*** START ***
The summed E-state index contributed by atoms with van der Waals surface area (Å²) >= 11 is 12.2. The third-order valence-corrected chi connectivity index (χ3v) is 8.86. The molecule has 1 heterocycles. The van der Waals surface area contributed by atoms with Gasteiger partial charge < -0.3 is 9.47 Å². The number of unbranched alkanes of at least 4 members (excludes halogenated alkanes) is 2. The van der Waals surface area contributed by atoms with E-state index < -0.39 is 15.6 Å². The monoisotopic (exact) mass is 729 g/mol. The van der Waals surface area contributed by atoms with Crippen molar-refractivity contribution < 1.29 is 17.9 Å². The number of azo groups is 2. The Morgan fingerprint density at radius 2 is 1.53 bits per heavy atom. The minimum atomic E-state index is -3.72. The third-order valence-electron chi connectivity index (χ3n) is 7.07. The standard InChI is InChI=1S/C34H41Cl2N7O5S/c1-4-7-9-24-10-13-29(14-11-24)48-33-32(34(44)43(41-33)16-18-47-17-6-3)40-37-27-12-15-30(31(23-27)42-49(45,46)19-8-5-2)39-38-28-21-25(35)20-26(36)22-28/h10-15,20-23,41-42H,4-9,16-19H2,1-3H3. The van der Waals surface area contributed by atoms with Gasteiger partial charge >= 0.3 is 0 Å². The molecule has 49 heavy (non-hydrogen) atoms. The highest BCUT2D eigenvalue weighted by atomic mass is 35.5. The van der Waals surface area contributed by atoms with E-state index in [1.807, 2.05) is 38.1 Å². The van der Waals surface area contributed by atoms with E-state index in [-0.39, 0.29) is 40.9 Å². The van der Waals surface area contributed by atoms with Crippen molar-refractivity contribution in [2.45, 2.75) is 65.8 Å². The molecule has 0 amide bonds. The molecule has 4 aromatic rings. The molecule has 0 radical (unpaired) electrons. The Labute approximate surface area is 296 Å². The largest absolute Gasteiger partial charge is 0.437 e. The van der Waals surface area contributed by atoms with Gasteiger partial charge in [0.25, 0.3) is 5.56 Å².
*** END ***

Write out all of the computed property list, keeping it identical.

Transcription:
The summed E-state index contributed by atoms with van der Waals surface area (Å²) >= 11 is 12.2. The third-order valence-corrected chi connectivity index (χ3v) is 8.86. The molecule has 1 heterocycles. The van der Waals surface area contributed by atoms with Gasteiger partial charge < -0.3 is 9.47 Å². The number of unbranched alkanes of at least 4 members (excludes halogenated alkanes) is 2. The van der Waals surface area contributed by atoms with E-state index < -0.39 is 15.6 Å². The monoisotopic (exact) mass is 729 g/mol. The van der Waals surface area contributed by atoms with Crippen molar-refractivity contribution < 1.29 is 17.9 Å². The number of azo groups is 2. The Morgan fingerprint density at radius 2 is 1.53 bits per heavy atom. The minimum atomic E-state index is -3.72. The third-order valence-electron chi connectivity index (χ3n) is 7.07. The standard InChI is InChI=1S/C34H41Cl2N7O5S/c1-4-7-9-24-10-13-29(14-11-24)48-33-32(34(44)43(41-33)16-18-47-17-6-3)40-37-27-12-15-30(31(23-27)42-49(45,46)19-8-5-2)39-38-28-21-25(35)20-26(36)22-28/h10-15,20-23,41-42H,4-9,16-19H2,1-3H3. The van der Waals surface area contributed by atoms with Gasteiger partial charge >= 0.3 is 0 Å². The molecule has 49 heavy (non-hydrogen) atoms. The highest BCUT2D eigenvalue weighted by atomic mass is 35.5. The van der Waals surface area contributed by atoms with E-state index in [1.807, 2.05) is 38.1 Å². The van der Waals surface area contributed by atoms with E-state index in [-0.39, 0.29) is 40.9 Å². The van der Waals surface area contributed by atoms with Crippen molar-refractivity contribution in [2.45, 2.75) is 65.8 Å². The molecule has 0 amide bonds. The molecule has 4 aromatic rings. The molecule has 0 radical (unpaired) electrons. The Labute approximate surface area is 296 Å². The largest absolute Gasteiger partial charge is 0.437 e. The van der Waals surface area contributed by atoms with Gasteiger partial charge in [0.25, 0.3) is 5.56 Å².